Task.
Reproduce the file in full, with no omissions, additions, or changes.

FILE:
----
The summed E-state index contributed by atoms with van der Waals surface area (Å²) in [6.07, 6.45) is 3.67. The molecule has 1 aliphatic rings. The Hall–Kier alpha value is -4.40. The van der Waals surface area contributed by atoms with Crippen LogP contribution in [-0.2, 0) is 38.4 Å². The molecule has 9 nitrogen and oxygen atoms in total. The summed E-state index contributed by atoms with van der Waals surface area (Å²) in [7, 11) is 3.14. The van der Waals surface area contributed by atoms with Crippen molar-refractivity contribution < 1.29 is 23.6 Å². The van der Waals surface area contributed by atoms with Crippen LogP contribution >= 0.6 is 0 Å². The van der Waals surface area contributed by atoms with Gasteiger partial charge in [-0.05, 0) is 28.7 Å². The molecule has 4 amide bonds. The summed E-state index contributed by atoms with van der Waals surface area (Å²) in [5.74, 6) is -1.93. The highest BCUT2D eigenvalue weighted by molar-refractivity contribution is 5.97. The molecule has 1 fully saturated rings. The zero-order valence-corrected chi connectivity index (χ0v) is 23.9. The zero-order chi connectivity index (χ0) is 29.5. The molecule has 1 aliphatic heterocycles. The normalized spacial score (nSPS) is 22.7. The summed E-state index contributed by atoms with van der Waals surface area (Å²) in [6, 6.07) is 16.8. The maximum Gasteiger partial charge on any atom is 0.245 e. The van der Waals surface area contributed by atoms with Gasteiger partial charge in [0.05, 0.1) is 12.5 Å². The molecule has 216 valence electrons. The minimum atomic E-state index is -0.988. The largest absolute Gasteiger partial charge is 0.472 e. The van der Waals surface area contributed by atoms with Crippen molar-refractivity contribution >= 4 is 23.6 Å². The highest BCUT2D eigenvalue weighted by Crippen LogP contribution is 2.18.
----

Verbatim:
The summed E-state index contributed by atoms with van der Waals surface area (Å²) in [6.07, 6.45) is 3.67. The molecule has 1 aliphatic rings. The Hall–Kier alpha value is -4.40. The van der Waals surface area contributed by atoms with Crippen LogP contribution in [-0.2, 0) is 38.4 Å². The molecule has 9 nitrogen and oxygen atoms in total. The summed E-state index contributed by atoms with van der Waals surface area (Å²) in [7, 11) is 3.14. The van der Waals surface area contributed by atoms with Crippen molar-refractivity contribution < 1.29 is 23.6 Å². The van der Waals surface area contributed by atoms with Crippen LogP contribution >= 0.6 is 0 Å². The van der Waals surface area contributed by atoms with Gasteiger partial charge in [-0.05, 0) is 28.7 Å². The molecule has 4 amide bonds. The summed E-state index contributed by atoms with van der Waals surface area (Å²) in [5.74, 6) is -1.93. The highest BCUT2D eigenvalue weighted by molar-refractivity contribution is 5.97. The molecule has 1 fully saturated rings. The zero-order valence-corrected chi connectivity index (χ0v) is 23.9. The zero-order chi connectivity index (χ0) is 29.5. The molecule has 1 aliphatic heterocycles. The normalized spacial score (nSPS) is 22.7. The summed E-state index contributed by atoms with van der Waals surface area (Å²) in [6, 6.07) is 16.8. The maximum Gasteiger partial charge on any atom is 0.245 e. The van der Waals surface area contributed by atoms with Gasteiger partial charge in [0.05, 0.1) is 12.5 Å². The molecule has 216 valence electrons. The minimum atomic E-state index is -0.988. The largest absolute Gasteiger partial charge is 0.472 e. The van der Waals surface area contributed by atoms with Crippen molar-refractivity contribution >= 4 is 23.6 Å². The highest BCUT2D eigenvalue weighted by Crippen LogP contribution is 2.18.